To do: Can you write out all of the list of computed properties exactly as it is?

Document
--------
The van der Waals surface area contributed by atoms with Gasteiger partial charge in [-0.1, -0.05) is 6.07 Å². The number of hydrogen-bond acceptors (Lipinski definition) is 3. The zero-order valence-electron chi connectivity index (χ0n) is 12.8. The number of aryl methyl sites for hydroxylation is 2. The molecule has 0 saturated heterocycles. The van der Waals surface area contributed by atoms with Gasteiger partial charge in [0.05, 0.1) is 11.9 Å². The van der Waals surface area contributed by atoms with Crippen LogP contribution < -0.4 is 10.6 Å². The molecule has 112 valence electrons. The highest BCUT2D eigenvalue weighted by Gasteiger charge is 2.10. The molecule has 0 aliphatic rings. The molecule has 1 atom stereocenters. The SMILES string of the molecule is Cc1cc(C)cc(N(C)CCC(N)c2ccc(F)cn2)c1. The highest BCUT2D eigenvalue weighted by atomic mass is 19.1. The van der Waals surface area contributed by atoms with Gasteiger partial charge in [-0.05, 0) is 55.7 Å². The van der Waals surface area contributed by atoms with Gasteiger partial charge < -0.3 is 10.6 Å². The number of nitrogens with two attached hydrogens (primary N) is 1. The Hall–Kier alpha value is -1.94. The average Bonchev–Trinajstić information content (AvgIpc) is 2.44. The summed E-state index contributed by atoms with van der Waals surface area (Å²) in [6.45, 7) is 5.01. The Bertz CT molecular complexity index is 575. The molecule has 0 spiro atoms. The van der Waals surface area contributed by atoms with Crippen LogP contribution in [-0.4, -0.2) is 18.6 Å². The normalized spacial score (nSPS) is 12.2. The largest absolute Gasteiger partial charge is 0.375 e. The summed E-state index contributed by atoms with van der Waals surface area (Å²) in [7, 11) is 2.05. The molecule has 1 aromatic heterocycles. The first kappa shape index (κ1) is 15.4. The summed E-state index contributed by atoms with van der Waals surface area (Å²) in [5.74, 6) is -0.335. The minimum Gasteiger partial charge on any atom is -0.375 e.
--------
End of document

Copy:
The van der Waals surface area contributed by atoms with Gasteiger partial charge in [-0.1, -0.05) is 6.07 Å². The number of hydrogen-bond acceptors (Lipinski definition) is 3. The zero-order valence-electron chi connectivity index (χ0n) is 12.8. The number of aryl methyl sites for hydroxylation is 2. The molecule has 0 saturated heterocycles. The van der Waals surface area contributed by atoms with Gasteiger partial charge in [0.05, 0.1) is 11.9 Å². The van der Waals surface area contributed by atoms with Crippen LogP contribution < -0.4 is 10.6 Å². The molecule has 112 valence electrons. The highest BCUT2D eigenvalue weighted by Gasteiger charge is 2.10. The molecule has 0 aliphatic rings. The molecule has 1 atom stereocenters. The SMILES string of the molecule is Cc1cc(C)cc(N(C)CCC(N)c2ccc(F)cn2)c1. The highest BCUT2D eigenvalue weighted by atomic mass is 19.1. The van der Waals surface area contributed by atoms with Gasteiger partial charge in [-0.05, 0) is 55.7 Å². The van der Waals surface area contributed by atoms with Gasteiger partial charge < -0.3 is 10.6 Å². The number of nitrogens with two attached hydrogens (primary N) is 1. The Hall–Kier alpha value is -1.94. The average Bonchev–Trinajstić information content (AvgIpc) is 2.44. The summed E-state index contributed by atoms with van der Waals surface area (Å²) in [6.45, 7) is 5.01. The Bertz CT molecular complexity index is 575. The molecule has 0 spiro atoms. The van der Waals surface area contributed by atoms with Crippen LogP contribution in [-0.4, -0.2) is 18.6 Å². The normalized spacial score (nSPS) is 12.2. The largest absolute Gasteiger partial charge is 0.375 e. The summed E-state index contributed by atoms with van der Waals surface area (Å²) in [7, 11) is 2.05. The molecule has 1 aromatic heterocycles. The first kappa shape index (κ1) is 15.4. The summed E-state index contributed by atoms with van der Waals surface area (Å²) in [5.74, 6) is -0.335. The minimum Gasteiger partial charge on any atom is -0.375 e.